Hauntings in the Caribbean
By Karen Joslin
With its colorful and turbulent history, it's no surprise that tales of the supernatural abound in the Caribbean. Some believe that Blackbeard's ghost haunts the former Old Fort Nassau in the Bahamas; others report strange incidents at the Stirrup Cay Lighthouse. Some countries are home to a long tradition of supernatural occurrences, such Haiti's well-known apparitions of corpses that are said to appear in Port-au-Prince's City Cemetery.
But one of the most famous hauntings in the Caribbean, and perhaps the world, occurred at the Chase crypt in Christchurch, Barbados. Owned by a wealthy sugar plantation owner, its first confirmed occupant was Thomasina Goddard, placed there in 1807. Ownership soon passed to another plantation family, the Chases. Col. Thomas Chase, the head of the family, was reputedly cruel to both his family and his slaves. Two of his young daughters died (in 1808 and 1812), and their lead coffins were also put in the crypt.
A month after his second daughter, Dorcas' death, Col. Chase himself died. At his funeral, when the pallbearers opened the crypt, they were shocked to see that the coffins looked as though they had been thrown around the small room. They rearranged the coffins, including the new addition of Col. Chase, and replaced the heavy slab at the crypt's entrance. Rumors spread that Dorcas had starved herself to death, driving Chase to commit suicide. Over the next few years, every time the crypt was opened, the coffins had moved, apparently with violent force. Thomasina Goddard's wooden coffin even splintered into bits.
At first, people suspected vandals because Mr. Chase had plenty of enemies, particularly among his slaves. However, on two occasions the crypt was mortared shut, even including an impression of the Governor's seal; the mortar was never tampered with. Similarly, sand spread on the floor of the crypt showed no signs of disturbance, even with the coffins in complete disarray. A thorough examination of the crypt for secret passageways, cracks, or other explanations yielded no answers. In 1820, the family removed all the coffins and reburied them elsewhere. Although several natural theories have been proposed, such as flooding or seismic activity, many believe that even after death, the family simply couldn't get along. The crypt still remains empty.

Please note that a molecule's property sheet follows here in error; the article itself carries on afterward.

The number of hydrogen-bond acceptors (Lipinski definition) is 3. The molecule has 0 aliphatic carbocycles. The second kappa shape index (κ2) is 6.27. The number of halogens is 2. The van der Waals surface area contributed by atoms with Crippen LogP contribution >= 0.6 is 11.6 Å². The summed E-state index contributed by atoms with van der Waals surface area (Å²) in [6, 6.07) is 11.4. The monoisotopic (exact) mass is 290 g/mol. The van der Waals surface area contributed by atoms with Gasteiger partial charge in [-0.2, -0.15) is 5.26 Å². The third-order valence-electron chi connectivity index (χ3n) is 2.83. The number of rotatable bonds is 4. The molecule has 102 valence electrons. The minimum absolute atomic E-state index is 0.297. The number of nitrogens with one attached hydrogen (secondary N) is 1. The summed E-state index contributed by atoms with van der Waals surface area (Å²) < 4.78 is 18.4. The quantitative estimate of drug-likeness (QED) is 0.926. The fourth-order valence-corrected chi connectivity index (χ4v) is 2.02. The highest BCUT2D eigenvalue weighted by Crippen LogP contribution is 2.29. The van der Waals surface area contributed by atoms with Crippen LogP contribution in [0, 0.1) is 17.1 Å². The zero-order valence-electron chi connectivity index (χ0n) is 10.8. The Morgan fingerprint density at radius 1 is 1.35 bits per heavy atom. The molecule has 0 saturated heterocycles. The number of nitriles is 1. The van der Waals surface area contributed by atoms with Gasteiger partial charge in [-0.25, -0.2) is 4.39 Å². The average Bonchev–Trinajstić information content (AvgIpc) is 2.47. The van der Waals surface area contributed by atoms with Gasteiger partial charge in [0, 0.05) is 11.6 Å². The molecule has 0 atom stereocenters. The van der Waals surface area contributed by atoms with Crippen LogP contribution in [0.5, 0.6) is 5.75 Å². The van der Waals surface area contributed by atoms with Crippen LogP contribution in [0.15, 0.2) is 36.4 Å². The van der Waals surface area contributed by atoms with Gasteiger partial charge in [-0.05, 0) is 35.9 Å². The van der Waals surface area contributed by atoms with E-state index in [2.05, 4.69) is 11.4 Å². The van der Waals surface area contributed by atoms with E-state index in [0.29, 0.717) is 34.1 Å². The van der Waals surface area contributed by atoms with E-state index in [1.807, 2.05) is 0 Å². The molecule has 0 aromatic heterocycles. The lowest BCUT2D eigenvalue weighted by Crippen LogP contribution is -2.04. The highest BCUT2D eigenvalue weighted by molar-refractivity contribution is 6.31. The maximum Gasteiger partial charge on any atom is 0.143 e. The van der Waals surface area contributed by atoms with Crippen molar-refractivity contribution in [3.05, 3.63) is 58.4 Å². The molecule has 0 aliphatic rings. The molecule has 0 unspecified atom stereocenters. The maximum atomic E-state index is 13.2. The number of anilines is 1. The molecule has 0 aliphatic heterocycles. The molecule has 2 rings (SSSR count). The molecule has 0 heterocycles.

While no one knows exactly what happened at the Chase crypt, there's no dispute about what's haunting Rose Hall Plantation in Montego Bay. It's Annie Palmer, the plantation's former mistress, and her victims. Still known as the White Witch of Jamaica, Annie earned her nickname by practicing voodoo, murdering several of her rich husbands, and treating her slaves harshly. Meting out torture or death for minor infractions was commonplace for her. Then she found a new way to entertain herself, by enticing slaves to be her lovers and killing them when she got bored.
Her slaves understandably weren't fond of her. Legend has it that, unbeknownst to her, one of her slaves was a powerful voodoo master. Deciding to take care of her for good, he performed a voodoo ritual, creating a grave for her. When he finished, he confronted her in her home. They battled to both of their deaths. Afterward, other slaves who knew of his plan buried her in the specially-prepared grave. While this story may be embellished, there's no doubt that Annie Palmer met a murderous end.
A Ritz-Carlton now stands on part of the old plantation grounds, and its developer restored the decaying Rose Hall great house to its former glory. During its renovation, workers experienced numerous eerie occurrences. For instance, the day after refinishing floors, they'd appear to be damaged by old blood stains.
Now a museum offering guided tours , the house's visitors report plenty of supernatural phenomenon, too. Whispers in the dungeon, old music, footsteps, and the sound of crying babies have all been heard. Photographs showing an original mirror and various rooms of the house often contain figures of people who weren't there when the pictures were taken.
Of course, these are just a few of the ghostly spots in the Caribbean. If you're ever lucky enough to visit the islands yourself, keep your eyes and ears open. You just might see a phantom ship sailing on the horizon, or hear the raucous laughter of pirates in an old saloon.
Karen Joslin writes for http://Barbados-Guide.info, http://Jamaica-Guide.info, and other Segisys travel Web sites.
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